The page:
Man to face trial over bottle throw

Herald Series: A bottle landed on the track behind the blocks just as the men's 100m final got under way at the London 2012 Olympics in August A bottle landed on the track behind the blocks just as the men's 100m final got under way at the London 2012 Olympics in August

A man accused of a public order offence after a bottle was thrown at the start of the men's Olympic 100m final will stand trial in January.

Ashley Gill-Webb, 34, was arrested after the incident at the Olympic Stadium in August, which led to Dutch world judo champion Edith Bosch intervening.

He has pleaded not guilty to using threatening words or behaviour with intent to cause harassment, alarm or distress under Section 4A of the Public Order Act.

Gill-Webb, from South Milford, near Leeds, appeared at Thames Magistrates' Court in London on Wednesday and also pleaded not guilty to an alternative charge of using threatening abusive or insulting words or behaviour or disorderly behaviour within the hearing or sight of a person likely to be caused harassment, alarm or distress, under Section 5 of the Public Order Act.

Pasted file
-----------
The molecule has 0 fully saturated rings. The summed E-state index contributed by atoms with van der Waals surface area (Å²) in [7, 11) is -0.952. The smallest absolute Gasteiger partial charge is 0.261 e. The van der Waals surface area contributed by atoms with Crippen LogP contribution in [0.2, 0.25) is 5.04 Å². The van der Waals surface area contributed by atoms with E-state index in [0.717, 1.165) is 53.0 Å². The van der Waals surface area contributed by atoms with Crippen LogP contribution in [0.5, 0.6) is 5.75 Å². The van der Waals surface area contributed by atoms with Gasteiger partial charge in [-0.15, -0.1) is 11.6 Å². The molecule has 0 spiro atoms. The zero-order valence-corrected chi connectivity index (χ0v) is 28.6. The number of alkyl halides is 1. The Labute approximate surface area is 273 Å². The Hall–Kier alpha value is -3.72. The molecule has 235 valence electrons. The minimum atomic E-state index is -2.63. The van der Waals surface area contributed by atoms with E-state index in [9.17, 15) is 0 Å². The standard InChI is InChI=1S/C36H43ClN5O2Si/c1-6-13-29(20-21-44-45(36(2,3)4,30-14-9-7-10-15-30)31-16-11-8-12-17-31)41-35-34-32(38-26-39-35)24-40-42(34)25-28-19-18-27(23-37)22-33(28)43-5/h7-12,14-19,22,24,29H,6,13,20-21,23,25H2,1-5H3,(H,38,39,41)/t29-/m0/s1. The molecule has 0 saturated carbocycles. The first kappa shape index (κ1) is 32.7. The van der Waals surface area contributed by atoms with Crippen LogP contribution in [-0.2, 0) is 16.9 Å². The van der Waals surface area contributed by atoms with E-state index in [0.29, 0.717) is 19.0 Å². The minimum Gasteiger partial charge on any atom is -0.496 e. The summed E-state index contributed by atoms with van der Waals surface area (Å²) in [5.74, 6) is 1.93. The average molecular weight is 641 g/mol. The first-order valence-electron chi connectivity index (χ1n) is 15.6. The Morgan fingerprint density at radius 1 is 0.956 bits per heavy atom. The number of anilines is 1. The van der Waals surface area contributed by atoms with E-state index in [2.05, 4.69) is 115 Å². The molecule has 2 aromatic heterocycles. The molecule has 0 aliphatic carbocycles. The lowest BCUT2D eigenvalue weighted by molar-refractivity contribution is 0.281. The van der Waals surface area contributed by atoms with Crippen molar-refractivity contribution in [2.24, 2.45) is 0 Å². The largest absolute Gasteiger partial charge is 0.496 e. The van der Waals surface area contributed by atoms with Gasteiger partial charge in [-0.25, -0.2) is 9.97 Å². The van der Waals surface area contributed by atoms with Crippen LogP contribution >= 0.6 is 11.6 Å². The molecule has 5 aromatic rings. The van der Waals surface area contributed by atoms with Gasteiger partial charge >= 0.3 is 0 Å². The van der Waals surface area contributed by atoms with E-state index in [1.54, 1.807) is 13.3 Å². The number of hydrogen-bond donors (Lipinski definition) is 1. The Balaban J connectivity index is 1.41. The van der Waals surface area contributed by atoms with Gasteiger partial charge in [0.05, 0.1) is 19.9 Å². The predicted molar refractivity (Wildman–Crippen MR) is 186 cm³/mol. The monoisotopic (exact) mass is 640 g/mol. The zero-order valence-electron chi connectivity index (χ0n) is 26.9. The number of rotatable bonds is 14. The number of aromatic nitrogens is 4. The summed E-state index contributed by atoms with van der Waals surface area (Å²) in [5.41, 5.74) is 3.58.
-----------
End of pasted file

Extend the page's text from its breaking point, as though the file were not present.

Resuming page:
The court heard he has been receiving psychiatric treatment at Bootham Park Hospital in York after being sectioned under the Mental Health Act, but was released on September 7.

Gill-Webb will stand trial at Stratford Magistrates' Court in east London on January 3.

The court heard that Bosch was originally due to be a witness in the trial, but now no prosecution witnesses are likely to be required.

After the incident, Bosch described how she was standing close by when a green plastic drink bottle was thrown from the stands behind the start line. The 32-year-old judoka tweeted: "A drunken spectator threw a bottle onto the track! I HAVE BEATEN HIM... unbelievable."

Explaining the message, she later described how she saw a man who was having "behaviour problems" and "pushed him away hard". She added: "I did like any other person would have done, I corrected it. I just said 'Man, you're crazy, what are you doing?'. We are here for Olympic heroes, people who are performing on the highest level, and we have to honour them, not disrespect them."

Jamaican sprinter Usain Bolt, who won the race in 9.63 seconds, said he had been unaware of the incident, but American Justin Gatlin, who took bronze, said: "It was a little distraction and I didn't know what it was."

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